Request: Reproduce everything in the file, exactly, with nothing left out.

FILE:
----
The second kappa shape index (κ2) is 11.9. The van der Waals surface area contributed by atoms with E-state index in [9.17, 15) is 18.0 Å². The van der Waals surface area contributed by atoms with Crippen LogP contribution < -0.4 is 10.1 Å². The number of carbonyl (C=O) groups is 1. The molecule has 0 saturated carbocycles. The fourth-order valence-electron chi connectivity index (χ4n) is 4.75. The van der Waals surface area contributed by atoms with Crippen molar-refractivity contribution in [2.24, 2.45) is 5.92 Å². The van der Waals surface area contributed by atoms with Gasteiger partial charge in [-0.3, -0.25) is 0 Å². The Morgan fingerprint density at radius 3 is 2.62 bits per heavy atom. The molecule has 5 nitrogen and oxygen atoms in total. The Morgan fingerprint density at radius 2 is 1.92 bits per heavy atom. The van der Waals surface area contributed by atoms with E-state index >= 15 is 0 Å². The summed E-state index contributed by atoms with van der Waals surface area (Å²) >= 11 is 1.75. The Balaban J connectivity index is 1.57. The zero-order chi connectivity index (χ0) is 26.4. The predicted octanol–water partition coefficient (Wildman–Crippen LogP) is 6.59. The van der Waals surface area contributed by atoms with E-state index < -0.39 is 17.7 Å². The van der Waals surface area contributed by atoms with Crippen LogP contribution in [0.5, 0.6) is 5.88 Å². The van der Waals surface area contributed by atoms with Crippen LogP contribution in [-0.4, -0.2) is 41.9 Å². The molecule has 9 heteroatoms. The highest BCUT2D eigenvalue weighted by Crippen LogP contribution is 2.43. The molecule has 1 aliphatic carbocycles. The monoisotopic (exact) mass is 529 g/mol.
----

The second kappa shape index (κ2) is 11.9. The van der Waals surface area contributed by atoms with E-state index in [9.17, 15) is 18.0 Å². The van der Waals surface area contributed by atoms with Crippen LogP contribution < -0.4 is 10.1 Å². The number of carbonyl (C=O) groups is 1. The molecule has 0 saturated carbocycles. The fourth-order valence-electron chi connectivity index (χ4n) is 4.75. The van der Waals surface area contributed by atoms with Crippen molar-refractivity contribution in [2.24, 2.45) is 5.92 Å². The van der Waals surface area contributed by atoms with Gasteiger partial charge in [-0.3, -0.25) is 0 Å². The Morgan fingerprint density at radius 3 is 2.62 bits per heavy atom. The molecule has 5 nitrogen and oxygen atoms in total. The Morgan fingerprint density at radius 2 is 1.92 bits per heavy atom. The van der Waals surface area contributed by atoms with E-state index >= 15 is 0 Å². The summed E-state index contributed by atoms with van der Waals surface area (Å²) >= 11 is 1.75. The Balaban J connectivity index is 1.57. The zero-order chi connectivity index (χ0) is 26.4. The predicted octanol–water partition coefficient (Wildman–Crippen LogP) is 6.59. The van der Waals surface area contributed by atoms with E-state index < -0.39 is 17.7 Å². The van der Waals surface area contributed by atoms with Crippen LogP contribution in [0.5, 0.6) is 5.88 Å². The van der Waals surface area contributed by atoms with Crippen LogP contribution in [-0.4, -0.2) is 41.9 Å². The molecule has 9 heteroatoms. The highest BCUT2D eigenvalue weighted by Crippen LogP contribution is 2.43. The molecule has 1 aliphatic carbocycles. The monoisotopic (exact) mass is 529 g/mol.